“Based on current information and analysis, the [proposed SLS design] represents the lowest near-term costs, soonest available, and the least overall risk path to the development of the next, domestic heavy lift launch vehicle,” wrote NASA in a 2011 preliminary project report. “Selecting this SLS architecture would mean that a new liquid engine in the near term would not need to be developed, thus shortening the time to first flight as well as likely minimizing the overall…cost of the SLS.”
The irony is that SLS, which was supposed to fly in 2017, has yet to launch, and its total development costs, including the Orion crew capsule, have now exceeded $50 billion. That excludes the estimated $4.1 billion cost pegged for each launch of SLS. And by inheriting Space Shuttle components, NASA has also inherited the hydrogen problem.
Hydrogen is extremely useful as a rocket fuel. It’s readily available, clean, lightweight, and, when combined with liquid oxygen, burns with extreme intensity. “In combination with an oxidizer such as liquid oxygen, liquid hydrogen yields the highest specific impulse, or efficiency in relation to the amount of propellant consumed, of any known rocket propellant,” according to NASA. When chilled to -423 degrees Fahrenheit (-253 degrees Celsius), hydrogen can be crammed into a rocket, offering a tremendous amount of fuel for the buck. “The advantages of liquid hydrogen as a fuel is its efficiency at storing the energy you want to release to propel the rocket, as well as its low weight, which is always a consideration in spaceflight,” said Bimm.
NASA’s Apollo-era Saturn rocket second stage used liquid hydrogen, as did the Shuttle’s three main engines. Hydrogen is commonly used for second stages (Europe’s heavy-lift Ariane 5 rocket is a good example), and as the liquid fuel needed for maneuvering spacecraft in orbit. Rockets that currently use liquid hydrogen include Atlas’s Centaur and Boeing’s Delta III and IV, while Blue Origin’s BE-3 and BE-7 engines also rely on hydrogen.
“The disadvantages of hydrogen are that it is very difficult to move around and control due to the small molecular size of hydrogen which leads to leaks and the need to keep it in a liquid state which requires cooling to extremely low temperatures,” said Bimm. What’s more, hydrogen is highly volatile when in a liquid state, and it can burn in large quantities. As the lightest known element, it’s also very leaky. NASA explains the many challenges of using liquid hydrogen as fuel:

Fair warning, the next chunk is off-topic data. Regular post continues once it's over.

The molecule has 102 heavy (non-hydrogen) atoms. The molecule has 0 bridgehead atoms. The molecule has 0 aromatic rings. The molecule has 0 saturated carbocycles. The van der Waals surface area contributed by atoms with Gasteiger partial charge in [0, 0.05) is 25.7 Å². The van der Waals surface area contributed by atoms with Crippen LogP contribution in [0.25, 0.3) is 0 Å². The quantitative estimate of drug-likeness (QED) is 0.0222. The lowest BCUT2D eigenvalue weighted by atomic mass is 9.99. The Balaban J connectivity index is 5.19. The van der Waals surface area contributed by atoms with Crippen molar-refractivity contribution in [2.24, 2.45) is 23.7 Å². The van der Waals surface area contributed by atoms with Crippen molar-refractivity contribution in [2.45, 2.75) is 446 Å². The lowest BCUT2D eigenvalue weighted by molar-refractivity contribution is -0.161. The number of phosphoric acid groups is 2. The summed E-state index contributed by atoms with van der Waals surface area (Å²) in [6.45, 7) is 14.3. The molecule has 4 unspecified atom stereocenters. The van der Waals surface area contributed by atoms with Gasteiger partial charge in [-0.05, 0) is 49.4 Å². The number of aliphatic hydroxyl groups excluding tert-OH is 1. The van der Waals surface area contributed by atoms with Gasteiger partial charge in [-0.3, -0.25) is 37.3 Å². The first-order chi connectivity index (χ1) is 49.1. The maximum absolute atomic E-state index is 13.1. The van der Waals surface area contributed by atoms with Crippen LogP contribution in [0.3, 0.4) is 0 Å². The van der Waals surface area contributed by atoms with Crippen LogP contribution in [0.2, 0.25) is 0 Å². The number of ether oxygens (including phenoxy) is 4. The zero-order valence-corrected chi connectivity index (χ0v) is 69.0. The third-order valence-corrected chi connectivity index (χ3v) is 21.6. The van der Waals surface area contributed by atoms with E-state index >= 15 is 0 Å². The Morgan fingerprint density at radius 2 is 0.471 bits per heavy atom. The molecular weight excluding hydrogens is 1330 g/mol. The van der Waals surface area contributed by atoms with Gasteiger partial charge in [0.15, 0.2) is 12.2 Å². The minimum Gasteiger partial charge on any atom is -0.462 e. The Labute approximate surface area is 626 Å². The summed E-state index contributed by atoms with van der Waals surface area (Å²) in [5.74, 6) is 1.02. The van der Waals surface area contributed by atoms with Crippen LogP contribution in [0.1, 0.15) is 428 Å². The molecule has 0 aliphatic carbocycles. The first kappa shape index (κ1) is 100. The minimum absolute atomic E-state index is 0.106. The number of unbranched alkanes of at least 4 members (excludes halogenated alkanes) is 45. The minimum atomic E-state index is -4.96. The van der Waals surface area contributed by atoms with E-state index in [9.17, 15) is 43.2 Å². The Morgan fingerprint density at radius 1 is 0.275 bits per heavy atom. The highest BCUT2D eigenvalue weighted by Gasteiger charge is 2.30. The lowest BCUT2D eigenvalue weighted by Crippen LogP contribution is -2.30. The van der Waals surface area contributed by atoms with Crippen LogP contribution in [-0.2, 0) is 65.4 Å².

To keep it from evaporating or boiling off, rockets fuelled with liquid hydrogen must be carefully insulated from all sources of heat, such as rocket engine exhaust and air friction during flight through the atmosphere. Once the vehicle reaches space, it must be protected from the radiant heat of the Sun. When liquid hydrogen absorbs heat, it expands rapidly; thus, venting is necessary to prevent the tank from exploding. Metals exposed to the extreme cold of liquid hydrogen become brittle. Moreover, liquid hydrogen can leak through minute pores in welded seams.
Despite these challenges, NASA opted for liquid hydrogen when designing SLS, and now it’s paying the price.
When tanking SLS, the sudden influx of cryogenic hydrogen causes significant changes to the rocket’s physical structure. The 130-foot-tall (40-meter-tall) hydrogen tank shrinks about 6 inches (152 mm) in length and about 1 inch (25.4 mm) in diameter when filled with the ultra-cold liquid, according to NASA. Components attached to the tank, such as ducts, vent lines, and brackets, must compensate for this sudden contraction. To achieve this, NASA uses connectors with accordion-like bellows, slotted joints, telescoping sections, and ball joint hinges.
But hydrogen—the smallest molecule in the universe—often finds its way through even the tiniest of openings. The fuel lines are particularly problematic, as they cannot be hard-bolted to the rocket. As their name suggests, the quick disconnects, while providing a tight seal, are designed to break free from the rocket during launch. This seal must prevent leakage under high pressures and ultra-cold temperatures, but it also needs to let go as the rocket takes flight. On Saturday, a leak in the vicinity of the quick disconnect reached concentrations well beyond the 4% constraint, exceeding NASA’s flammability limits. Unable to resolve the leak, NASA called the scrub.
That NASA has yet to fully fuel the first and second stages and get deep into the countdown is a genuine cause for concern. The space agency has dealt with hydrogen leaks before, so hopefully its engineers will once again devise a solution to move the project forward.
Still, it’s a frustrating start to the Artemis era. NASA needs SLS as it seeks a permanent and sustainable return to the lunar environment, and as it eyes a future human mission to Mars. NASA is going to have to make SLS work, and it might have to do so one aggravating scrub at a time.